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To Have and to Hold: A Dynamic Cost-Benefit Analysis of Temporary Unemployment Measures


  • Kuno J.M. Huisman
  • Jacco J.J. Thijssen


This paper analyses the temporary unemployment regulations that several governments of European countries have introduced during the recent recession. We view these measures as a collection of real options that governments provide to firms and value these options. We study, in particular, the effect of such measures on the liquidation decision of the firm. In addition, we study the effect of government limitations on the duration of the programme. We find that temporary unemployment measures delay a firm’s liquidation. However, since the costs of the programme are incurred before the benefits, the discounted benefit-to-cost ratio does not necessarily indicate the programme is good for welfare.

Suggested Citation

  • Kuno J.M. Huisman & Jacco J.J. Thijssen, 2013. "To Have and to Hold: A Dynamic Cost-Benefit Analysis of Temporary Unemployment Measures," Discussion Papers 13/10, Department of Economics, University of York.
  • Handle: RePEc:yor:yorken:13/10

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    References listed on IDEAS

    1. Jacco Thijssen, 2010. "Irreversible investment and discounting: an arbitrage pricing approach," Annals of Finance, Springer, vol. 6(3), pages 295-315, July.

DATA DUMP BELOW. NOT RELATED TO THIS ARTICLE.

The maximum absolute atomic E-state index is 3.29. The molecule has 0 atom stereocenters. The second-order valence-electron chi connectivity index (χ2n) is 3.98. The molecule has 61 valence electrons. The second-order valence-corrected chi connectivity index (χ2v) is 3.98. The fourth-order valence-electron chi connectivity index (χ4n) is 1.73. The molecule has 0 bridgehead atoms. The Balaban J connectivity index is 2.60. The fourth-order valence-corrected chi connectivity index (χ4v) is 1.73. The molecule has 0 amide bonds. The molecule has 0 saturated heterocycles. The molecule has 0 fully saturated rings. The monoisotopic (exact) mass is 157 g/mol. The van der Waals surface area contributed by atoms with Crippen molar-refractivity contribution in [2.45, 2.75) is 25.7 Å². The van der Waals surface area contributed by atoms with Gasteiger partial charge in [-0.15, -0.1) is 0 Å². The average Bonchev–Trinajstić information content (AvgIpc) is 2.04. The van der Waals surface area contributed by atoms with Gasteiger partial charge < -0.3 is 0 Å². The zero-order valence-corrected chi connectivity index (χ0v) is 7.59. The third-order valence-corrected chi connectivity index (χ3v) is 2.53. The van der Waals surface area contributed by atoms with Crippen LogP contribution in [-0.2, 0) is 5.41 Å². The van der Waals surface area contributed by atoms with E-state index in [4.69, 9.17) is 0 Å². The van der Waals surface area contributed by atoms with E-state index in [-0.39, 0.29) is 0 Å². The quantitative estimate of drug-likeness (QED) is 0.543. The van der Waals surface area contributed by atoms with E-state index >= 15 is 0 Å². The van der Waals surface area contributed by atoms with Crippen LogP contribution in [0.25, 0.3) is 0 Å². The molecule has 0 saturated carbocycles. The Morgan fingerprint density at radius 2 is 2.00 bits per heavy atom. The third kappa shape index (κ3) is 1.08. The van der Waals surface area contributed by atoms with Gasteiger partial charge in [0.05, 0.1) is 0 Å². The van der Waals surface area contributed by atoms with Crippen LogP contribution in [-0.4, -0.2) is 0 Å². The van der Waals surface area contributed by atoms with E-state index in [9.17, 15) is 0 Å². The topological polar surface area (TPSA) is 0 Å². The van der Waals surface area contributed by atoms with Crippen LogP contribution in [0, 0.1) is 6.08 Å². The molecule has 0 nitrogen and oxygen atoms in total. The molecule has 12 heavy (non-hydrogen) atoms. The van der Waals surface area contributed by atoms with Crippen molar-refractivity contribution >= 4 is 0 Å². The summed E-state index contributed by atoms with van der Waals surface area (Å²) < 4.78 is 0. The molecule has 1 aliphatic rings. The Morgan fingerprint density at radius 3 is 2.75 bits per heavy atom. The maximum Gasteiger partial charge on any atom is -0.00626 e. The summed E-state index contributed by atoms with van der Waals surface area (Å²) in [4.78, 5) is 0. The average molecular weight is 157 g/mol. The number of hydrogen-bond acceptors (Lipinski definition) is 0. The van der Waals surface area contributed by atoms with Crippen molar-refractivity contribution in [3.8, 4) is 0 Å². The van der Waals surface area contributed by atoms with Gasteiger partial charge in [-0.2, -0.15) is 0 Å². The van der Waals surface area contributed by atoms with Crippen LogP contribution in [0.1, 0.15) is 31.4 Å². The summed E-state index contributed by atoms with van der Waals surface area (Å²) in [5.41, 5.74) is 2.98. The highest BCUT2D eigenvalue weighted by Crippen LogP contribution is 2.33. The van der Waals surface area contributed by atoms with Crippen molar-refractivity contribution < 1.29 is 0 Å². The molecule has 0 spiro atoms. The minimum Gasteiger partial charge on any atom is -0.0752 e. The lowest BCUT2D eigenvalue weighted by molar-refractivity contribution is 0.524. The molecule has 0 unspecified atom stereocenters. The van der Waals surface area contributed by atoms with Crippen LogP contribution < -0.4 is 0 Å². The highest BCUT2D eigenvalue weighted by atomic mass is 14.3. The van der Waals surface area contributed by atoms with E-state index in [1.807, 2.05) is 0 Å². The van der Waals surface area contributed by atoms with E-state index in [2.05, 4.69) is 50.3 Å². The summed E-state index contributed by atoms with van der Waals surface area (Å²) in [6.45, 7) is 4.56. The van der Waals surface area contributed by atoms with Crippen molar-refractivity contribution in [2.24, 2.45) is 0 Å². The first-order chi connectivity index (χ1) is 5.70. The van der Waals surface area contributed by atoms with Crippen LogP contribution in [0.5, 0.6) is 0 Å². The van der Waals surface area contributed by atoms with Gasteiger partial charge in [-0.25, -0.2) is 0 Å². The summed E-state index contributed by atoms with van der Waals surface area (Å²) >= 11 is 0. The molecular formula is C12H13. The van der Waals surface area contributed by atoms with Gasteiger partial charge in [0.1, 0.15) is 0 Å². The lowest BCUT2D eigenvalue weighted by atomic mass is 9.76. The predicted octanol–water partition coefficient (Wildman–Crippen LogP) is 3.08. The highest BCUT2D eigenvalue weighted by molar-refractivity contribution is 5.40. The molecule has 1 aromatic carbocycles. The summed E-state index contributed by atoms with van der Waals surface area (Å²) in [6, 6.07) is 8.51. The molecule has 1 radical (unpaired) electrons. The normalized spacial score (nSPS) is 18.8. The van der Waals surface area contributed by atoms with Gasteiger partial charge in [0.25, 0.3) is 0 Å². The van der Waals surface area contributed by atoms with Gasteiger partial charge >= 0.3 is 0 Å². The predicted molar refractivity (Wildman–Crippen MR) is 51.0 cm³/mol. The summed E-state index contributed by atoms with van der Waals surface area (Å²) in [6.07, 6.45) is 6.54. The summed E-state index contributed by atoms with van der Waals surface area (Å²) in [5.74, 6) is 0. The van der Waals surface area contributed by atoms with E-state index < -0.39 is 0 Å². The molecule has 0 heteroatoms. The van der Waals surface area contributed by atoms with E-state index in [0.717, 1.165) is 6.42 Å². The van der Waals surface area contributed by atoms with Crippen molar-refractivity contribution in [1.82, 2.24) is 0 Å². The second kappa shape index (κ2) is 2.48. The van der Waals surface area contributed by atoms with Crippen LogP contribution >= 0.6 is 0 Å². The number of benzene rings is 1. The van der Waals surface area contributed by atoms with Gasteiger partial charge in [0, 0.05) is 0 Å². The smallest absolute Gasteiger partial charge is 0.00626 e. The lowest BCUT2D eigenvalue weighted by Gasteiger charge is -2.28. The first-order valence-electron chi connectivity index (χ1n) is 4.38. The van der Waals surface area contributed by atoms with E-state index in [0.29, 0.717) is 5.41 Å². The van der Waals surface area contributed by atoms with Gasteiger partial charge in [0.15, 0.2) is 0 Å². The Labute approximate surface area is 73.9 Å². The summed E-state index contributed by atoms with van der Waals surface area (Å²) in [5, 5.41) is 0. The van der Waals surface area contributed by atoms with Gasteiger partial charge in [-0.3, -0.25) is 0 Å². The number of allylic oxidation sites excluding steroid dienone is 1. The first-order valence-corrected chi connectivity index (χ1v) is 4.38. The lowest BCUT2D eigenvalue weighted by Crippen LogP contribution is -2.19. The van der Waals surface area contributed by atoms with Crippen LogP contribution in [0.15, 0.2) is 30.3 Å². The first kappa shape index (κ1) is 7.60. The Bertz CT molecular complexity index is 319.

2. Alexander Hijzen & Danielle Venn, 2011. "The Role of Short-Time Work Schemes during the 2008-09 Recession," OECD Social, Employment and Migration Working Papers 115, OECD Publishing.
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    More about this item


    Temporary unemployment; Real options; Dynamic cost-benefit analysis;

    JEL classification:

    • G33 - Financial Economics - - Corporate Finance and Governance - - - Bankruptcy; Liquidation
    • G38 - Financial Economics - - Corporate Finance and Governance - - - Government Policy and Regulation
    • H53 - Public Economics - - National Government Expenditures and Related Policies - - - Government Expenditures and Welfare Programs


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